the eyelids droop and the expression of the mouth. Is this a seer?
Is it someone telling us important information? Look at that vertical
line down the entire back and the way the shoulders are thrown
back from thehead."
has a modest estimate
of $30,000 to $50,000. It sold for $312,000.
Lot 5 is an extraordinary Dogon
from Mali that is 11 inches high and described in the catalogue
as "superb." Like Lot 47, it also was formerly in the
Klejman and Friede collections and was acquired from Ben Birillo
in the1970s. "One of the most striking examples of Dogon
sculpture in the Bombu-Toro style, the subject figure was interpreted
by Hèléne Leloup in her landmark book Dogon Statuary,
as presenting a sick person with frail limbs, the right hand touching
the left elbow showing a gesture asking for forgiveness....As
the Dogon to not believe in natural causes for illness but attribute
them instead to curses or transgressions..., in this sculpture
the artist created an dramatic and touching metaphor for the
suffering of manking."
This work makes the spindly
bronze stick figures
of Giacometti look amateurish.
The lot has an estimate of
$50,000 to $70,000.
It sold for $240,000.
It is the perfect companion to
Lot 61, a Chinesco
seated figure that the Stanoffs acquired about a decade earlier.
Described in the catalogue as
Lot 61 is a fabulous masterpiece that is dated to the Protoclassic
period, circa 100 B.C.-A.D. 250. It is 12 1/2 inches high but
its slender form gives it a marvelous sense of monumentality.
The catalogue describes it as
stylized body forming graceful, geometric openwork areas, showing
a small smile on the tear-shaped head, with long slit eyes, and
upturned nose adorned with a bead, the tall forehead with rounded
convex coiffure, the curing columnar gack painted with spinal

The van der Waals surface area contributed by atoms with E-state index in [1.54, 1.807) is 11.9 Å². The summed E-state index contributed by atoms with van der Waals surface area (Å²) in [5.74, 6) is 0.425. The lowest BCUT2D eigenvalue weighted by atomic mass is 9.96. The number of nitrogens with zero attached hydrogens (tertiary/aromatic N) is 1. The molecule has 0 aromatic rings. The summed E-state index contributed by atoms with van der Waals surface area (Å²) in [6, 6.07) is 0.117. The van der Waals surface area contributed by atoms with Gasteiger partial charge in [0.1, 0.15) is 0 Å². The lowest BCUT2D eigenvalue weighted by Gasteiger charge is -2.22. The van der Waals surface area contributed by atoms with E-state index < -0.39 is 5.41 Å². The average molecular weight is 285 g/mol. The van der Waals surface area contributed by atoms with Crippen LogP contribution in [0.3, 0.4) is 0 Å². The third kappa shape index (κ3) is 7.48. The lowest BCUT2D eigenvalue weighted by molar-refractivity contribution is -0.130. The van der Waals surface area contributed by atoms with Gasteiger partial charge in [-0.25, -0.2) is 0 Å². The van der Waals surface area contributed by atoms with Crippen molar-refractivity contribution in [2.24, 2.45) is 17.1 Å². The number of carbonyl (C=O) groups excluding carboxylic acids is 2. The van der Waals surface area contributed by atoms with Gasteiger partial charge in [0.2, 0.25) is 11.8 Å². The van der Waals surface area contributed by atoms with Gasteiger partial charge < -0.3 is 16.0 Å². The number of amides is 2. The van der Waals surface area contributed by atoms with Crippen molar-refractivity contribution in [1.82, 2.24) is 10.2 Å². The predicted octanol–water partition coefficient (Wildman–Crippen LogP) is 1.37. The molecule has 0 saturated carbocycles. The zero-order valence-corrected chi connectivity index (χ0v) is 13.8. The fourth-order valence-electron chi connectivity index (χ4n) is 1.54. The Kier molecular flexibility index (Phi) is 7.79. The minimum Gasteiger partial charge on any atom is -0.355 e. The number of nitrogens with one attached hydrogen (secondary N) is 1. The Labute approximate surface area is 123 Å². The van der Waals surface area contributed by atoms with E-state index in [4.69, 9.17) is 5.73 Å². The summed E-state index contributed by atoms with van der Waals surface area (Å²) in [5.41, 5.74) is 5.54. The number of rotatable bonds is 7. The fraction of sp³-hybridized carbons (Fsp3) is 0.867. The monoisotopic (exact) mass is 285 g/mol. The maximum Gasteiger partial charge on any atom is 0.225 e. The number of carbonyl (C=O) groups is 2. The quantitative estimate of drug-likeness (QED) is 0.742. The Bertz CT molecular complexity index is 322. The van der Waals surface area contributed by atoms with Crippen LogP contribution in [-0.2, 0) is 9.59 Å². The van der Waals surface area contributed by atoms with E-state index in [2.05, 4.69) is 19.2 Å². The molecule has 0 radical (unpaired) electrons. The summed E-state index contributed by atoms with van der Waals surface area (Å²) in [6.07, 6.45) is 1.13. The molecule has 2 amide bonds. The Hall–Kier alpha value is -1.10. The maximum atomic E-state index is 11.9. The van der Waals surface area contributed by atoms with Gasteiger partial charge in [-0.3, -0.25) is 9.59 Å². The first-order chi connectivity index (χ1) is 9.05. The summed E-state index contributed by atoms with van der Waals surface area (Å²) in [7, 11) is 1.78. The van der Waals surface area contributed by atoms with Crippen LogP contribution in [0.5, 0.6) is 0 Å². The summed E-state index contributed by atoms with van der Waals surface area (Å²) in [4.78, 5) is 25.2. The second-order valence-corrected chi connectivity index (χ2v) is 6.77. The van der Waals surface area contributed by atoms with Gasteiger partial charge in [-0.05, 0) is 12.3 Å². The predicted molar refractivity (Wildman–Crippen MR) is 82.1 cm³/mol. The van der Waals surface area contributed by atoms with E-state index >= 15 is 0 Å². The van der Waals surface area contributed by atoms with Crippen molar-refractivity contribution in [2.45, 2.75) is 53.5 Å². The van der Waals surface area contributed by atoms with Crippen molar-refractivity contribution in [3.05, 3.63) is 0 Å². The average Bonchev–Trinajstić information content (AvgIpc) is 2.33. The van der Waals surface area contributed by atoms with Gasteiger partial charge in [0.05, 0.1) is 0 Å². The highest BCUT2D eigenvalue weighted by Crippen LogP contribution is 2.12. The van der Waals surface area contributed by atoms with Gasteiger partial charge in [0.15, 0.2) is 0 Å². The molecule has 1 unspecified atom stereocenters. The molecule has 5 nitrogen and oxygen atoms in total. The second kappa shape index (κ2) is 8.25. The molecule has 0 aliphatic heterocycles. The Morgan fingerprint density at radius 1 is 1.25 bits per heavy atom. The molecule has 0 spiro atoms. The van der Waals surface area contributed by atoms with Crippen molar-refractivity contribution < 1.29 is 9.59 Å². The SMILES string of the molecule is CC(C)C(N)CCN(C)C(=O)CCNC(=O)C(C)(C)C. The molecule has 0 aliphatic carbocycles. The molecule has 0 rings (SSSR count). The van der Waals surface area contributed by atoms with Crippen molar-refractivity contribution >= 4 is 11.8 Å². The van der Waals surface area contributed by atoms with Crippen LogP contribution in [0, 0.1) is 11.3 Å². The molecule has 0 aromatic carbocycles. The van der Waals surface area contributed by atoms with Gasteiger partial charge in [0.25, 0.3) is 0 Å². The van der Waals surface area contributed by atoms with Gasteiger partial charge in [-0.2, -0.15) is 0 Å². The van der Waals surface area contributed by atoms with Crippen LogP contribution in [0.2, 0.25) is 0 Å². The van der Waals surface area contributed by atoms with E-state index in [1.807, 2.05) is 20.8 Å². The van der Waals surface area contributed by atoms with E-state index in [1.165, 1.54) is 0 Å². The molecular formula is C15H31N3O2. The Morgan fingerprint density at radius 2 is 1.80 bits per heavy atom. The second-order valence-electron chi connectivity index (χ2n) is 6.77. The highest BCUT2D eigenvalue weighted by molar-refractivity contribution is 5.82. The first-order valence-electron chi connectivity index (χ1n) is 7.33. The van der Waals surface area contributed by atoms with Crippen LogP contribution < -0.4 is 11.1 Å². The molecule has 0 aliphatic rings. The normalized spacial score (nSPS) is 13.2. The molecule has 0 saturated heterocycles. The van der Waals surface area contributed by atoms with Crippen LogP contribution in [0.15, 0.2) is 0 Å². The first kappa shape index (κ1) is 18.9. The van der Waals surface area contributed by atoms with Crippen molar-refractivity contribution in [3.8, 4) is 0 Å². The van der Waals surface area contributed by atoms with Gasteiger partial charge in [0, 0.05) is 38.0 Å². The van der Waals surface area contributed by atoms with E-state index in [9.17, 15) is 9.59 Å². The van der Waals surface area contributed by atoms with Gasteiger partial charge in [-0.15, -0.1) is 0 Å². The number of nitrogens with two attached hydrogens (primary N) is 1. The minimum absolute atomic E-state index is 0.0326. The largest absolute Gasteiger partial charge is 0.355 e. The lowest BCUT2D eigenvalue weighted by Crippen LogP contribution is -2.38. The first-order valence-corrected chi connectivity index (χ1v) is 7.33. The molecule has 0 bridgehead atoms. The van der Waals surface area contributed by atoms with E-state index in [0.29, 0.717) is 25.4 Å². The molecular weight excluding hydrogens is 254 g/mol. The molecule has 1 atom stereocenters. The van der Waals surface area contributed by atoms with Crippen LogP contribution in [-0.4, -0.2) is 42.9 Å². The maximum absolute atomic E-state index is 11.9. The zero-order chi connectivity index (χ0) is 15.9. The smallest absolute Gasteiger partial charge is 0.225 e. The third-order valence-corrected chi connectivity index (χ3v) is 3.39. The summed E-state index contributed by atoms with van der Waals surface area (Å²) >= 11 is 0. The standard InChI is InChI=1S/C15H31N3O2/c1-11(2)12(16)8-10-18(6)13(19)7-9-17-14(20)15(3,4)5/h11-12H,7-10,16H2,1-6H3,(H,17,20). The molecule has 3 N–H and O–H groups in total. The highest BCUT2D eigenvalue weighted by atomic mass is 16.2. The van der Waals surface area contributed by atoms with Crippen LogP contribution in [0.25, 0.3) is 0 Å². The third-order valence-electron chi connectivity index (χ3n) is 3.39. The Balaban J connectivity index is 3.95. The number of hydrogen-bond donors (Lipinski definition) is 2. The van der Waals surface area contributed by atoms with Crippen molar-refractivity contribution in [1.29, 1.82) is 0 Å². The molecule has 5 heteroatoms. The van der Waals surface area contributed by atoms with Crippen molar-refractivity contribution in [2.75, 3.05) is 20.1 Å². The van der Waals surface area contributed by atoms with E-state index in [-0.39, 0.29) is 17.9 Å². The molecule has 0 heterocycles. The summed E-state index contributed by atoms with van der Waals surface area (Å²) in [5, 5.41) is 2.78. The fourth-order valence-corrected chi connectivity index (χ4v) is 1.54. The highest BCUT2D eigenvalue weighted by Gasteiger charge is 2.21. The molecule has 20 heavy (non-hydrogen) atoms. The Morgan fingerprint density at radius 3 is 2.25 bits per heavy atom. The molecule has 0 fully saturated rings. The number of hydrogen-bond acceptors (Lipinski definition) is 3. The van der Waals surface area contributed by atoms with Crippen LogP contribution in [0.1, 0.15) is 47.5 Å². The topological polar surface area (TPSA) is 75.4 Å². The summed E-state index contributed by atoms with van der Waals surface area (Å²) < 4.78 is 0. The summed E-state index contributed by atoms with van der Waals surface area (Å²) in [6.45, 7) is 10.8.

designs, and wearing a zigzag patterned loincloth with a wide
belt low on the hips, and with armbands."
"This figure, above all others,
the language of the Stanoff Collection - economy of form, intensity
of spirit, and monumentality surpassing actual size," the
catalogue entry observed, adding that "Saul Stanoff considerted
this the best piece within his Pre-Columbian collection, noting
its evocative quality and architectural form."
The lot has a conservative
estimate of $150,000
to $250,000. It sold for $1,720,000, setting an auction
for a Pre-Columbian work of art.
Lot 65, is a "fine Maya
Jaina, Late Classic, circa A.D. 550-950" that depicts "the
regal lord of tall stature, garbed in attire as a victorious warrior,
a staff or club once in the cupped right hand, his chiseled face
with solemn expression, shaved forehead, full lips, closely shorn
beard and mustache, and applied nose bridge extension, wearing
the xicolli sleeveless vest, loincloth and belt
with thick row of shell danglers, his collar of massive peccary
tusks centering a large shell, the majestic headdress with wavy
brim supporting a cascade of plumed reeds arching behind, and
with large medallions in front, his ears covered by jaguar ears,
and holding a massive shield fringed by undulating feather band,
a long bone and plumed disk at the top, and embossed with a deity
face with scrolled brows, mouth curled open and tongue extended,
and wearing lunate ear ornaments...."
In a word....sensational!
The 12 1/2-inch high work has a
of $100,000 to $150,000. It sold for $432,000, setting an
record for a Mayan figure.
Lot 69 is a very impressive
dance rattle from the Northwest Coast, probably Bella Coola. It
is 12 1/8 inches long. The large globular head of "an unidentified
creature carved in high-relief with stylized mask-like
a splayed headdress surmounted by an animal." The lot has
an estimate of $60,000 to $80,000. It sold for $72,000.